Should We Raise the Gas Tax?

The biggest barrier to innovation is sometimes the fact that it’s cheap enough to do things the old way. Why develop new foods when the old ones are popular? Why create new cars when existing ones fit everyone’s needs?

That rationale is particularly true at the moment for energy, and especially gasoline. As environmental groups call for cleaner and more sustainable ways to produce energy, the inconvenient fact is that fossil fuel is cheap. Natural gas continues to be found in great abundance. And for much of 2014, as a result of booming supply and advanced technology to drill in more remote places, oil prices have cratered, reaching their lowest point in more than four years. Inexpensive gas eliminates the incentive to create new energy sources that, compared to the retail price of $2.72 per gallon, won’t be cost competitive.

That’s exactly why it might be a perfect time to raise the gas tax. A bipartisan pair of U.S. lawmakers— Reps. Tom Petri (R-Wisconsin) and Earl Blumenauer (D-Oregon)—is quietly pushing the idea, arguing that America’s roads are decaying faster than they can be repaired. A gas tax would bring billions more to America’s annual infrastructure budget, which is currently at a decade-long low of $34 billion. It would also, in the process, make gas artificially more expensive, allowing renewable energy research to be a more forgiving financial risk.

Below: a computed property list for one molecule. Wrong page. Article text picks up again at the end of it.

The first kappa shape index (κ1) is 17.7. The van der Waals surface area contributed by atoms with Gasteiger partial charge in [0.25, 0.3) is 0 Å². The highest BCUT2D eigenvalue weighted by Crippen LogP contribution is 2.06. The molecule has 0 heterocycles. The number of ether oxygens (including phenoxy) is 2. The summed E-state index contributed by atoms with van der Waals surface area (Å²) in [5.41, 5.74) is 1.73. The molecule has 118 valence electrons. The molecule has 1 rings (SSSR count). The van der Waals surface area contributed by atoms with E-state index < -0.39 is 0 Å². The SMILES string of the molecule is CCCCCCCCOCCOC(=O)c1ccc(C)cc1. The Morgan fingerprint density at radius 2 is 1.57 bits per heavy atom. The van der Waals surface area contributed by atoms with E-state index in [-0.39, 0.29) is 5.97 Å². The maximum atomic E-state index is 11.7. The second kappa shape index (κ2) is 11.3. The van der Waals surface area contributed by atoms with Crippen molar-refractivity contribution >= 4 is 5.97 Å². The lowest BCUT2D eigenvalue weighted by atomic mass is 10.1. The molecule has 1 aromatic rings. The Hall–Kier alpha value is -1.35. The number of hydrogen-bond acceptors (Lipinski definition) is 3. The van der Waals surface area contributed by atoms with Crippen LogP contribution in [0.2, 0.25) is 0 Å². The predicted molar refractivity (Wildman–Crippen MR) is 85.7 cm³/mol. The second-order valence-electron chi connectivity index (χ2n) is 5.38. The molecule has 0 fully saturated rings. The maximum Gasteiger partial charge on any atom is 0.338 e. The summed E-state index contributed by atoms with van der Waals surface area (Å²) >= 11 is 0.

No one likes higher taxes, of course. But in this case, the folks at Vox.com point out an imbalance of benefits over costs. A 15-cent increase on each gallon of gasoline would mean that the people who use roads the most are the ones who pay for them. It would mean that fuel efficiency would rise as car makers try to reduce the cost of driving. And it would mean tomorrow’s ways of powering cars—with hydrogen, solar panels, even human excrement—might arrive in large scale sooner. It’s unreasonable to do when gas is expensive. It only makes sense when its cheap.